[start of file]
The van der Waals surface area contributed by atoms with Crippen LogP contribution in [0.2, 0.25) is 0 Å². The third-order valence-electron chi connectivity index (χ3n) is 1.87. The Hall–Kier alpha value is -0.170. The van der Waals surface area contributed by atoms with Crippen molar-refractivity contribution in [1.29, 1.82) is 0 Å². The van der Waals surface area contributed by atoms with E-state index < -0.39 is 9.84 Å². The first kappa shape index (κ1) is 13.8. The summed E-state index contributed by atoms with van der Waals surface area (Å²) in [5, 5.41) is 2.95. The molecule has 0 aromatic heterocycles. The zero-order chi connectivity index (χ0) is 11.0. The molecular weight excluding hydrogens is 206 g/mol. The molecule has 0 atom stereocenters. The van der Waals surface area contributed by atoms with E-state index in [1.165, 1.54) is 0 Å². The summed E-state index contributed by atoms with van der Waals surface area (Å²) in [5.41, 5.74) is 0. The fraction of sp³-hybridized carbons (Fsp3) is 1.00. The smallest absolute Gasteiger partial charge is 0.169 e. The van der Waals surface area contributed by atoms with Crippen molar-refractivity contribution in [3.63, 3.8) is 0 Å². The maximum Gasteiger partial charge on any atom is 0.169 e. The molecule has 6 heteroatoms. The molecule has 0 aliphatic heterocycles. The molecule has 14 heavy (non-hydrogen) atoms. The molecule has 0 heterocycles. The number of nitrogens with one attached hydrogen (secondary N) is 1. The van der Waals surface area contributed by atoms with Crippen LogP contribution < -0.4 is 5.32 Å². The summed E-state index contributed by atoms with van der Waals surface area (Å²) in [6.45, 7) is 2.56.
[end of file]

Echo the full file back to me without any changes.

The van der Waals surface area contributed by atoms with Crippen LogP contribution in [0.2, 0.25) is 0 Å². The third-order valence-electron chi connectivity index (χ3n) is 1.87. The Hall–Kier alpha value is -0.170. The van der Waals surface area contributed by atoms with Crippen molar-refractivity contribution in [1.29, 1.82) is 0 Å². The van der Waals surface area contributed by atoms with E-state index < -0.39 is 9.84 Å². The first kappa shape index (κ1) is 13.8. The summed E-state index contributed by atoms with van der Waals surface area (Å²) in [5, 5.41) is 2.95. The molecule has 0 aromatic heterocycles. The zero-order chi connectivity index (χ0) is 11.0. The molecular weight excluding hydrogens is 206 g/mol. The molecule has 0 atom stereocenters. The van der Waals surface area contributed by atoms with E-state index in [1.165, 1.54) is 0 Å². The summed E-state index contributed by atoms with van der Waals surface area (Å²) in [5.41, 5.74) is 0. The fraction of sp³-hybridized carbons (Fsp3) is 1.00. The smallest absolute Gasteiger partial charge is 0.169 e. The van der Waals surface area contributed by atoms with Crippen molar-refractivity contribution in [3.63, 3.8) is 0 Å². The maximum Gasteiger partial charge on any atom is 0.169 e. The molecule has 6 heteroatoms. The molecule has 0 aliphatic heterocycles. The molecule has 14 heavy (non-hydrogen) atoms. The molecule has 0 heterocycles. The number of nitrogens with one attached hydrogen (secondary N) is 1. The van der Waals surface area contributed by atoms with Crippen LogP contribution < -0.4 is 5.32 Å². The summed E-state index contributed by atoms with van der Waals surface area (Å²) in [6.45, 7) is 2.56.